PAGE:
American Psycho as a musical? You might be thinking it sounds tricky to shoehorn jazz hands into a story of torture, cannibalism and necrophilia. Bret Easton Ellis’s 1991 cult satire of consumer culture and hedonistic excess in 1980s New York City, with its explicit sex scenes and extreme violence, isnâ€™t exactly traditional musical theatre material, but Rupert Gooldâ€™s stylish production rises to the challenge.
Soon-to-be-ex-Doctor Matt Smith stars as image-obsessed psychopath Patrick Bateman, a 26-year-old Wall Street yuppie who deals in murders and executions â€“ sorry, mergers and acquisitions. With his carefully sculpted pecs and flawless tan, Smith makes a cold, convincing Bateman. His face impassive and his voice a blank monotone, he alternates between moments of intense focus and anxious distraction. And he’s well supported. The talented ensemble includes strong performances from Susannah Fielding as his demanding but impeccably dressed girlfriend, Evelyn, Hugh Skinner as the closeted Luis Carruthers (his tortured breakdown when rebuffed by Patrick is sublime) and Cassandra Compton as his smitten secretary, Jean, a sweet, naive oddity in his meaningless world of rich plastic narcissists.
Roberto Aguirre-Sacasa’s script is faithful to the novel, though the violence has been toned down significantly for this stage version, with many of the more disturbing scenes cut entirely. (No rat scene. Sorry, folks.) But the bloody murders that are included are stylishly executed, with the help of clever lighting design and brutal sound effects. As for the music, Duncan Sheik’s synth-heavy numbers are exuberant and catchy â€“ You Are What You Wear (‘there’s nothing ironic about our love of Manolo Blahnik’), an homage to high-end fashion, is a particular favourite.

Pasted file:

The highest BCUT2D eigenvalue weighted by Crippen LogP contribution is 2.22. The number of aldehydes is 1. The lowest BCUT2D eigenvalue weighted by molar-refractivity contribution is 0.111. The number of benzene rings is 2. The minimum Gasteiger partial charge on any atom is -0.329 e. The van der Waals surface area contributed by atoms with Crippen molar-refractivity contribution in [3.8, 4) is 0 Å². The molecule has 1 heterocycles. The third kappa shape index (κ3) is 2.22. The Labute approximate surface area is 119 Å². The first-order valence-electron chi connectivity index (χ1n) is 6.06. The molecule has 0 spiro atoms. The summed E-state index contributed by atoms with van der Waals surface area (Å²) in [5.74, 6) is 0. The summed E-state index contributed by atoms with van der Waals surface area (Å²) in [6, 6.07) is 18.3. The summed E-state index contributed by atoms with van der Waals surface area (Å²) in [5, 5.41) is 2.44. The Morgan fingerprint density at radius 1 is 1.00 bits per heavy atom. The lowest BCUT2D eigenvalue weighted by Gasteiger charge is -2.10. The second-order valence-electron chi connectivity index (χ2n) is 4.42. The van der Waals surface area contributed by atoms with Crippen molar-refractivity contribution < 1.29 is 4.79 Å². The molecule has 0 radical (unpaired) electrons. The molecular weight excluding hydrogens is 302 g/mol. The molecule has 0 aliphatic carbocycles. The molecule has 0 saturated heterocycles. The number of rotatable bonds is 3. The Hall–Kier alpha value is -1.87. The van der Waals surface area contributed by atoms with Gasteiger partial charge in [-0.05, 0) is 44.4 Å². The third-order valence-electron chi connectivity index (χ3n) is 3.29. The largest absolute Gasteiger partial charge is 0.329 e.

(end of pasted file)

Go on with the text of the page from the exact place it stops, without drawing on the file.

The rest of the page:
With its pumping electronic score, slick choreography and glaring strobes, this glossy, high-energy production is almost overbearingly loud, garish and flashy â€“ in a good way. It mirrors the drug-fuelled nightmare that is Patrick Bateman’s superficial existence and mocks the constant hunger for stimulation, misplaced values and emptiness of modern life, all of which grow ever more relevant. Bateman asks in the finale: ‘Am I just a version of the end of days? Am I just an effect of a modern phase?â€¦ Should we be afraid?’ We probably should.
American Psycho runs until 1 February at the Almeida Theatre, Almeida Street, London N1 1TA. Contact the box office on 020 7359 4404 for day tickets. Londonist saw this production on a complimentary press ticket.